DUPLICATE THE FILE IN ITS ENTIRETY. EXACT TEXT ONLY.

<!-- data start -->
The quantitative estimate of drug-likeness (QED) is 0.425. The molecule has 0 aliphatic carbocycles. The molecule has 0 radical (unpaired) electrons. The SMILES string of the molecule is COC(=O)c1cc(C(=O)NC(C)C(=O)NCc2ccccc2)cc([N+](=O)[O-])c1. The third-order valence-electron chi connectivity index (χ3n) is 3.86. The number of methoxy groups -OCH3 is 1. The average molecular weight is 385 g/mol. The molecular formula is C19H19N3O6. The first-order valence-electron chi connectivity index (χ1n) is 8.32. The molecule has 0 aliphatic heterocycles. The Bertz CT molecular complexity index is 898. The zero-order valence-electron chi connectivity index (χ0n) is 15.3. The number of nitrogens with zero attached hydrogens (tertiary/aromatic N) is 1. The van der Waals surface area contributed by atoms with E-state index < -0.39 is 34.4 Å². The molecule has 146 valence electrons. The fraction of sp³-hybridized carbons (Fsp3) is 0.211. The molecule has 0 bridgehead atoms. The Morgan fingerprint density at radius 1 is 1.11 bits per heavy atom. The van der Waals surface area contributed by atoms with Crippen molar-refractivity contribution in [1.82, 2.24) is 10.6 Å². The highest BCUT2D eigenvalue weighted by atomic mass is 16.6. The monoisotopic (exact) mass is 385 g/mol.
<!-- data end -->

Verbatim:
The quantitative estimate of drug-likeness (QED) is 0.425. The molecule has 0 aliphatic carbocycles. The molecule has 0 radical (unpaired) electrons. The SMILES string of the molecule is COC(=O)c1cc(C(=O)NC(C)C(=O)NCc2ccccc2)cc([N+](=O)[O-])c1. The third-order valence-electron chi connectivity index (χ3n) is 3.86. The number of methoxy groups -OCH3 is 1. The average molecular weight is 385 g/mol. The molecular formula is C19H19N3O6. The first-order valence-electron chi connectivity index (χ1n) is 8.32. The molecule has 0 aliphatic heterocycles. The Bertz CT molecular complexity index is 898. The zero-order valence-electron chi connectivity index (χ0n) is 15.3. The number of nitrogens with zero attached hydrogens (tertiary/aromatic N) is 1. The van der Waals surface area contributed by atoms with E-state index < -0.39 is 34.4 Å². The molecule has 146 valence electrons. The fraction of sp³-hybridized carbons (Fsp3) is 0.211. The molecule has 0 bridgehead atoms. The Morgan fingerprint density at radius 1 is 1.11 bits per heavy atom. The van der Waals surface area contributed by atoms with Crippen molar-refractivity contribution in [1.82, 2.24) is 10.6 Å². The highest BCUT2D eigenvalue weighted by atomic mass is 16.6. The monoisotopic (exact) mass is 385 g/mol.